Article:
Orca have a formidable reputation as one of the ocean's most ferocious predators. Hunting stealthily in packs, some populations pursue ocean-going mammals before overwhelming them in open waters, while others ambush seals on ice flows. However, other killer whales prefer to dine on a diet of fish alone, posing little or no threat to the mammals that share their waters. Knowing that some species, including birds and mammals, are capable of assessing the risk that they are under from predators in the vicinity, Matthew Bowers from Duke University, USA, and colleagues wondered whether aquatic mammals that are known to reside alongside killer whales and feature on their menu could distinguish the calls of the predatory killers from those of other marine mammals. With his PhD supervisors, Douglas Nowacek and Andrew Read from Duke University, USA, and Ari Friedlaender (University of California at Santa Cruz, USA), Vincent Janik (University of St Andrews, UK) and Brandon Southall (Southall Environmental Associates, USA), Bowers decided to investigate how pilot whales and Risso's dolphins react to the calls of killer whales.
Sailing 40 miles off the North Carolina coast to monitor pods of pilot whales and to Catalina Island off the coast of California to observe small groups of Risso's dolphins, Bowers and his colleagues prepared to play recordings of killer whales and social calls from pilot whales, Risso's dolphins and humpback whales to the animals while observing their reactions. ‘Each playback experiment was an all-day endeavour’, says Bowers, who describes tagging one member from each group with a data-logger that recorded the sounds heard by the animals, in addition to their depth and movements. Then, while the team played the whale, dolphin and killer whale recordings into the water from one boat, Danielle Waples from Duke University observed the animals’ movements from a second inflatable.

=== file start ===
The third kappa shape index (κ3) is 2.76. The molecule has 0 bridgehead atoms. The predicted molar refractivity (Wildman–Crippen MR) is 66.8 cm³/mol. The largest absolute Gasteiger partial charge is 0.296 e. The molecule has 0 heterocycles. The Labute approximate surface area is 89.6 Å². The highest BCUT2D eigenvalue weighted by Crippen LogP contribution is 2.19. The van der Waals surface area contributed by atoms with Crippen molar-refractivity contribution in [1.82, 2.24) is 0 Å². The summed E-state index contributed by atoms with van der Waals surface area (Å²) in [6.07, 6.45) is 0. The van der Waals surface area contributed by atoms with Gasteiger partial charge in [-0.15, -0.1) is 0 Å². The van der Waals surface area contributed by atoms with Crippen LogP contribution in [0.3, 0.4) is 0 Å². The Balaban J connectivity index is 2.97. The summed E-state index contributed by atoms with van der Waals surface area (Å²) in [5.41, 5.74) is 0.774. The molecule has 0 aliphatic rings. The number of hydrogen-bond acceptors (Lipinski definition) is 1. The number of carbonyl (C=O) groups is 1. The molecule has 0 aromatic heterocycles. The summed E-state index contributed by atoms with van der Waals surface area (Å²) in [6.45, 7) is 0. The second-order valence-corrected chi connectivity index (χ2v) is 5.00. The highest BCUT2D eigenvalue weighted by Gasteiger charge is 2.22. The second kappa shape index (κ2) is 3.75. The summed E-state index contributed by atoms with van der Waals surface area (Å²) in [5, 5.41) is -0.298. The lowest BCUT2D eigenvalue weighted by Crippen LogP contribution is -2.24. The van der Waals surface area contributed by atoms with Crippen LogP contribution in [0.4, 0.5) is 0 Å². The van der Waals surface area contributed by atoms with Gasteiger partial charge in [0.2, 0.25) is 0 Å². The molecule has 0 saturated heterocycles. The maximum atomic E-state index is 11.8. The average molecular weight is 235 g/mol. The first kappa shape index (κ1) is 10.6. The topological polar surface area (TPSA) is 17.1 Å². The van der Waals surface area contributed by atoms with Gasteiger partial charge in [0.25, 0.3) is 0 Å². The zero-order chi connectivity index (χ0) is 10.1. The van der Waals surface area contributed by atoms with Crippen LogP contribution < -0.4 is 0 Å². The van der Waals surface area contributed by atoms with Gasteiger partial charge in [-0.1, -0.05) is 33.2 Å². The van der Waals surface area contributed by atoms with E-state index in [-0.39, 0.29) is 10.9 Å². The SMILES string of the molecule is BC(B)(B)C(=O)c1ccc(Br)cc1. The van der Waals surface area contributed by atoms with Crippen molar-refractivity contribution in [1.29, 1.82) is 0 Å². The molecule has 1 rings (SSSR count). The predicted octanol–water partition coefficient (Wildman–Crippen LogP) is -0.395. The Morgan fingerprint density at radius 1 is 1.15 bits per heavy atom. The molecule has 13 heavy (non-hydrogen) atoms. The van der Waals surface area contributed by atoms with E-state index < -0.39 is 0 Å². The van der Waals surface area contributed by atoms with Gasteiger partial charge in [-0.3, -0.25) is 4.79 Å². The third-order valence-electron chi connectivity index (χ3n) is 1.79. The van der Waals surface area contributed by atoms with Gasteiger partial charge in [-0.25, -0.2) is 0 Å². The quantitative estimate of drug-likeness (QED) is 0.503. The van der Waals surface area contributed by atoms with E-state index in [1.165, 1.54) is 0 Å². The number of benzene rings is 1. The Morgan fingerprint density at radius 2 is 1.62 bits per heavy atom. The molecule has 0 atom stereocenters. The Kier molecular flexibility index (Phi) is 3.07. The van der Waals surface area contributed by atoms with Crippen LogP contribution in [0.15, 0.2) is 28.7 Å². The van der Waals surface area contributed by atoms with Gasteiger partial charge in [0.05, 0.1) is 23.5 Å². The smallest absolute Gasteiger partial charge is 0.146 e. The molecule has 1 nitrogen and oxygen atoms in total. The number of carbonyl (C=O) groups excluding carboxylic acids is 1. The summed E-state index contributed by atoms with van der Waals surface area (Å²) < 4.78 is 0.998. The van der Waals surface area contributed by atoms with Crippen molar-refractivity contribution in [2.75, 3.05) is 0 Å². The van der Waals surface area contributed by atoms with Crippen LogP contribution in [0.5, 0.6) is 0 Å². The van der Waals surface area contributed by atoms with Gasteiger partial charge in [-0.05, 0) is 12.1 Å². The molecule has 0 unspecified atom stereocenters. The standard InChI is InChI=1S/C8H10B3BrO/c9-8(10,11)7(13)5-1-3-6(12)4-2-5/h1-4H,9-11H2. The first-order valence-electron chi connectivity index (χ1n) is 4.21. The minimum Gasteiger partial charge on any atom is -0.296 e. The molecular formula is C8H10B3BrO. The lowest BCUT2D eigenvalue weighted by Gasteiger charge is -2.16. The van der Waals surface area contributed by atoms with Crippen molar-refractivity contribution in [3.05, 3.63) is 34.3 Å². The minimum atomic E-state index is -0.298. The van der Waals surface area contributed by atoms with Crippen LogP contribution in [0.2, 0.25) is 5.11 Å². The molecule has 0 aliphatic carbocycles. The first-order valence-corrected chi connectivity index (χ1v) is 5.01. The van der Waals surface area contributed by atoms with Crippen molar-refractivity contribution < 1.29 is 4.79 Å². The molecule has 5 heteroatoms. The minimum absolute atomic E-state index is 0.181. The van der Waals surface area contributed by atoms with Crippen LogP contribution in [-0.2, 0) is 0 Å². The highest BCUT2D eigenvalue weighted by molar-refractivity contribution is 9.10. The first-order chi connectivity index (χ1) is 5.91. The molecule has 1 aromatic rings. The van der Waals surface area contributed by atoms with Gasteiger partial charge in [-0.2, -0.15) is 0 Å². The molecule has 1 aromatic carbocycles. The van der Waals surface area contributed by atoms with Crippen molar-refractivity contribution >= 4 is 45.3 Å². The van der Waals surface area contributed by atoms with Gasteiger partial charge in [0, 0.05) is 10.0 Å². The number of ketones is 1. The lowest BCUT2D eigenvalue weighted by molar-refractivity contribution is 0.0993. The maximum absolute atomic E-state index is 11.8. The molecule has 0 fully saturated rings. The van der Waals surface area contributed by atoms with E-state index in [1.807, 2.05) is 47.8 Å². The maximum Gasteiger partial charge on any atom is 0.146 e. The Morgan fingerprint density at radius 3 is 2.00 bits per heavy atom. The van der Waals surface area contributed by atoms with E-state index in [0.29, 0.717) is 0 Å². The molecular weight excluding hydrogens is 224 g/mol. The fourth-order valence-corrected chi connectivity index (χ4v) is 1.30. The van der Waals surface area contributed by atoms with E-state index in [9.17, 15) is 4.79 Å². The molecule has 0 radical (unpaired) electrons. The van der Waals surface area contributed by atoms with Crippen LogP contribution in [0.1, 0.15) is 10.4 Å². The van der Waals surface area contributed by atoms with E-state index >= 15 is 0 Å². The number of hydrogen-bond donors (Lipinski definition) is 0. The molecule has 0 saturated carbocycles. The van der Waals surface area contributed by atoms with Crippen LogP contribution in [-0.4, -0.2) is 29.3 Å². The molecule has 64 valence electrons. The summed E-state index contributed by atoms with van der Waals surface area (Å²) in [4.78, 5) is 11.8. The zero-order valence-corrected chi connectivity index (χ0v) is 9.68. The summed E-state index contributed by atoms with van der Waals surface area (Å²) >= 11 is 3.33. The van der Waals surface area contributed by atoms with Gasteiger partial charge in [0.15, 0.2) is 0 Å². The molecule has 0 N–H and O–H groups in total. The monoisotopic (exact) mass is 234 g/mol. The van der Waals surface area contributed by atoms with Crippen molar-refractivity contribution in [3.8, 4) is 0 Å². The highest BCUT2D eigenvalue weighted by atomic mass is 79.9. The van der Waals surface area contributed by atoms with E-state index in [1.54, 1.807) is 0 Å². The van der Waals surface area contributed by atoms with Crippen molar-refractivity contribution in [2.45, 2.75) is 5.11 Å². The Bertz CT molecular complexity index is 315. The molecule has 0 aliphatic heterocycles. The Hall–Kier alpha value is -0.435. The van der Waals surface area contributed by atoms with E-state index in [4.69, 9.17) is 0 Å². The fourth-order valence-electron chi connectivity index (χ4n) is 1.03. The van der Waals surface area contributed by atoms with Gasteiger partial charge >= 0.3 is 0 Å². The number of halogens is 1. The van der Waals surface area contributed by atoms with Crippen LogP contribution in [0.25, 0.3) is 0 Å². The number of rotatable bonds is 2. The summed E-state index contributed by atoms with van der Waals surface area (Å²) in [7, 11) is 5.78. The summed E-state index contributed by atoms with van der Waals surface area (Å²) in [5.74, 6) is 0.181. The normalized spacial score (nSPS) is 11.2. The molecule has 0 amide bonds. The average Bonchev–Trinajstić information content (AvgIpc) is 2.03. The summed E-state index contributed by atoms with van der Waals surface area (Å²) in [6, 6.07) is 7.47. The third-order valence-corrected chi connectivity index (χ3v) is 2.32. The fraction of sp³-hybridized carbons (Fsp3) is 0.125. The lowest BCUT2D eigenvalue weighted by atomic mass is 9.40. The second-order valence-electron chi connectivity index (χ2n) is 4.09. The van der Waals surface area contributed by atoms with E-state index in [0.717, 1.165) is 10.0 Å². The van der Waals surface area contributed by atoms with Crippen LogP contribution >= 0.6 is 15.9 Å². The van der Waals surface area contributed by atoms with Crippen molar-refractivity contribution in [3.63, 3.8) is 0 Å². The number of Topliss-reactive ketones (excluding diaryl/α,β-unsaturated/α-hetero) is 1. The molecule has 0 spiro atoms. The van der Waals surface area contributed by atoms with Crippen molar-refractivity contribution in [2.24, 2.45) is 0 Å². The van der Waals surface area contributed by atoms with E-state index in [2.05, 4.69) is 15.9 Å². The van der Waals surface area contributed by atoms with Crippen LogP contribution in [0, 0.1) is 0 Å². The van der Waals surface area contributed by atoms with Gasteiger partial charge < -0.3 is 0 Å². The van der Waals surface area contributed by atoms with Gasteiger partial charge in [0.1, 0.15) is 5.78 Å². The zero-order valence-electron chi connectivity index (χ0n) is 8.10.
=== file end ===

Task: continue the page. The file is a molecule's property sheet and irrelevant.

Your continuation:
Bowers recalls that the pilot whales and dolphins appeared to remain calm when most of the sounds – including many of the killer whale calls – were played into the water. However, he was astonished by the animal's reactions when he broadcast four specific killer whale calls. ‘It was crazy to see a group of animals respond so strongly to something you're doing’, says Bowers, describing the response of the Risso's dolphins as a stampede and adding, ‘The strong and differential responses to this subset of killer whale calls was eye opening’.
Back in the lab, Bowers and Nicola Quick estimated how much energy the animals were using to build a sense of their urgency and reconstructed the dolphin and pilot whales’ movements; they noticed that the two species’ reactions were completely different. While the pilot whales assembled into a tight group that dived down toward the alarming sound, the Risso's dolphins clustered together and fled in the opposite direction at high speed for more than 10 km.
The team also correlated the animals’ movements with the sounds that they had heard and found unique features in the distressing killer whale recordings that did not occur in calls by members of their own species, the humpback whale calls or the killer whale calls that had not provoked panic. The distressing calls had many sound structures that occur in mammalian distress cries, including human wails. ‘The signal starts to jump around in an unpredictable fashion’, says Bowers, explaining that the features are disturbing because our brains can't filter out the erratic sounds and ignore them. ‘We suggest that these calls convey information about the predators’ behaviour or intent’, he says, and could warn potential victims of the killer in their midst.